Cellfactor: Psychokinetic Wars is the sequel to freeware PC title Cellfactor: Revolution. If you have played any other death match-oriented titles, such as Quake Live or Unreal Tournament 3, you’re in familiar territory; there’s no story to speak of and it plays out like a sports title. The only goal is to score the most points or, in a challenge game, meet the set requirements.
Although it’s primarily an online title, Cellfactor: Psychokinetic Wars has 10 single player challenges per character that exploit their specialities. These challenges have a set of objectives to complete before you win; some will have you stun an opponent and kill five more, kill five bots with each hand, or use a specific handgun to kill someone. The harder challenges include having you win without losing a round.
To start off you pick one of three generic-looking characters: a well-endowed android called a Bishop, the Blackop, and the Guardian. Each one can be customized with colour, armour and power ups received after each challenge. The challenges take place in the stock-standard game types: Death Match, Capture the flag, and Assault, in which you have to hack the enemy base.
The usual strategies apply to all three: find the best weapons and power ups, keep note of their locations, and keep moving. Unfortunately the bot AI is seriously lacking. This is most clear in assault mode – you will have to be proactive if you want to score at all, as the bots consistently lose the bomb. Another fine example is the bots’ inability to score in a skirmish; I won a 60-kill match on the lowest difficulty setting while the bots’ scores ranged from zero down into the negatives – ouch.
Once the challenges are complete – or you’re just sick of them – you can play online or have a skirmish against bots. Although limited in modes and characters, the psychokinetic powers mix up the gameplay enough to make it feel distinctly different from the Unreal Tournaments and Quakes of this world.
Both humanoid characters have unique psychokinetic abilities: Bishops can use a shield and throw a bunch of objects for more damage, Blackops can teleport and throw objects, and the robotic Guardians can dodge and charge people. Additionally, they have specific weapon types and techniques: Bishops use psychic attacks and lightning in place of traditional weapons, Blackops use guns in one hand and kinetic attacks in the other, and Guardians can dual-wield guns.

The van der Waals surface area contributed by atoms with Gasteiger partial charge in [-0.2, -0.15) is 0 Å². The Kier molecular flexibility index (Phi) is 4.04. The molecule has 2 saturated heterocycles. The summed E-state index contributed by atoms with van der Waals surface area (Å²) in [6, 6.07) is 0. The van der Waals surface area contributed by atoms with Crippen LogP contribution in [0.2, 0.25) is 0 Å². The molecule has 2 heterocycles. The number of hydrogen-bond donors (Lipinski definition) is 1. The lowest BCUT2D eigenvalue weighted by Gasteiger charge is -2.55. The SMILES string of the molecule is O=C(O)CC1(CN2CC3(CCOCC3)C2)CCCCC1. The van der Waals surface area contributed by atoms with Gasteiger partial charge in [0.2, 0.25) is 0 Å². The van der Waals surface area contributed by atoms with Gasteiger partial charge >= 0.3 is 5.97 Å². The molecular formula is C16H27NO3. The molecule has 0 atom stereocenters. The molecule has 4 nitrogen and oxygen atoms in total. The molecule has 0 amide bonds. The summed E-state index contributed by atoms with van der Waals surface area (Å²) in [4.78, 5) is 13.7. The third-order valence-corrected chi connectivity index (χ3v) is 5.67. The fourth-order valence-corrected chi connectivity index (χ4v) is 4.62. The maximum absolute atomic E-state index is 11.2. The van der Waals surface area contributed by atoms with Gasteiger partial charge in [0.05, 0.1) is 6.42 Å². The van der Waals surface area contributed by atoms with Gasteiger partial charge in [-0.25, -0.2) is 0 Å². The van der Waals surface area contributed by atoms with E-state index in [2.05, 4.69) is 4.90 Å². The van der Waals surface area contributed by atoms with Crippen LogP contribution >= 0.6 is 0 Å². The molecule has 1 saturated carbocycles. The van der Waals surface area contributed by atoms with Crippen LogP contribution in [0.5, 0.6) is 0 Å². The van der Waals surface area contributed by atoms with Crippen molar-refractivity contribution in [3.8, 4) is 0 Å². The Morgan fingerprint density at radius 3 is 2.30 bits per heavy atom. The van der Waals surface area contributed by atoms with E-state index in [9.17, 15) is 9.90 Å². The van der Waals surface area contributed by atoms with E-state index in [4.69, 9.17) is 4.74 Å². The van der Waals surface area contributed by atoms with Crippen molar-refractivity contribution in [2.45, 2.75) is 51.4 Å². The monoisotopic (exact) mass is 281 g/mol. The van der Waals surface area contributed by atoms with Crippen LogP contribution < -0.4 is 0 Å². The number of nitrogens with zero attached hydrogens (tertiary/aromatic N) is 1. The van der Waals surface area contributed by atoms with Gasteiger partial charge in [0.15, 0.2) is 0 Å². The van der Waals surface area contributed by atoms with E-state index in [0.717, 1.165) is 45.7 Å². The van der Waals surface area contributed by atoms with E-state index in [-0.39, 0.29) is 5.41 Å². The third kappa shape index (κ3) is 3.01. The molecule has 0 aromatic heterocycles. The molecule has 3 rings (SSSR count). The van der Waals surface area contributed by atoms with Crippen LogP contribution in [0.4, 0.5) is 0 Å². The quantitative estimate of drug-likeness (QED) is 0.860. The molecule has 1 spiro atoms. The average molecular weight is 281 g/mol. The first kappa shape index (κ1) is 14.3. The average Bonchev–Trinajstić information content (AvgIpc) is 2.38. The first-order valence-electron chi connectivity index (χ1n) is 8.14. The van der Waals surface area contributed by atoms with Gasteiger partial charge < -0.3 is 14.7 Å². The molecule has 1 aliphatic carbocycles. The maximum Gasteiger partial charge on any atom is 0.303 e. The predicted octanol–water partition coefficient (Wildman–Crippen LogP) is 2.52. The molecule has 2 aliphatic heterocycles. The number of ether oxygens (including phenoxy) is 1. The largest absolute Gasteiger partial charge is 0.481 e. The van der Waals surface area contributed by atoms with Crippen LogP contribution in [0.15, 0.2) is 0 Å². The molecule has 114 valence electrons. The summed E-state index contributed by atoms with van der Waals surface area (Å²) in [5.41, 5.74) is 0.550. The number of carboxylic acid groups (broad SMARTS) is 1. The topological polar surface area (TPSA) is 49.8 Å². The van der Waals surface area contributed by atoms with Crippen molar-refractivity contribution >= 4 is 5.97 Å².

The biggest problem facing Cellfactor: Psychokinetic Wars is that online play relies on the game being popular – and when I took it online there was only one game available. Even if you get into a match, odds are it’s on an overseas server with a triple-digit ping. Should you come up short online, the skirmish mode proved to be enjoyable and, more importantly, lag free. You can customize the game type, kill and time limit, amount of bots and their character classes.
Being an Unreal Engine title, it holds up in the visual department, looking as good as any store-bought game for just 800 Microsoft Points. Characters can be customised on two colour layers and there are a decent number of helmets, backpacks and other assorted bits of armour to swap out. It’s still up for debate how well these protect you – in my experience you’re better off remaining a smaller target.
In the end the single player, while enjoyable, will get repetitive and the online community is almost non-existent at this time. However, this is a solid choice if you’ve got 800 Microsoft Points to burn and enjoy the death match FPS genre.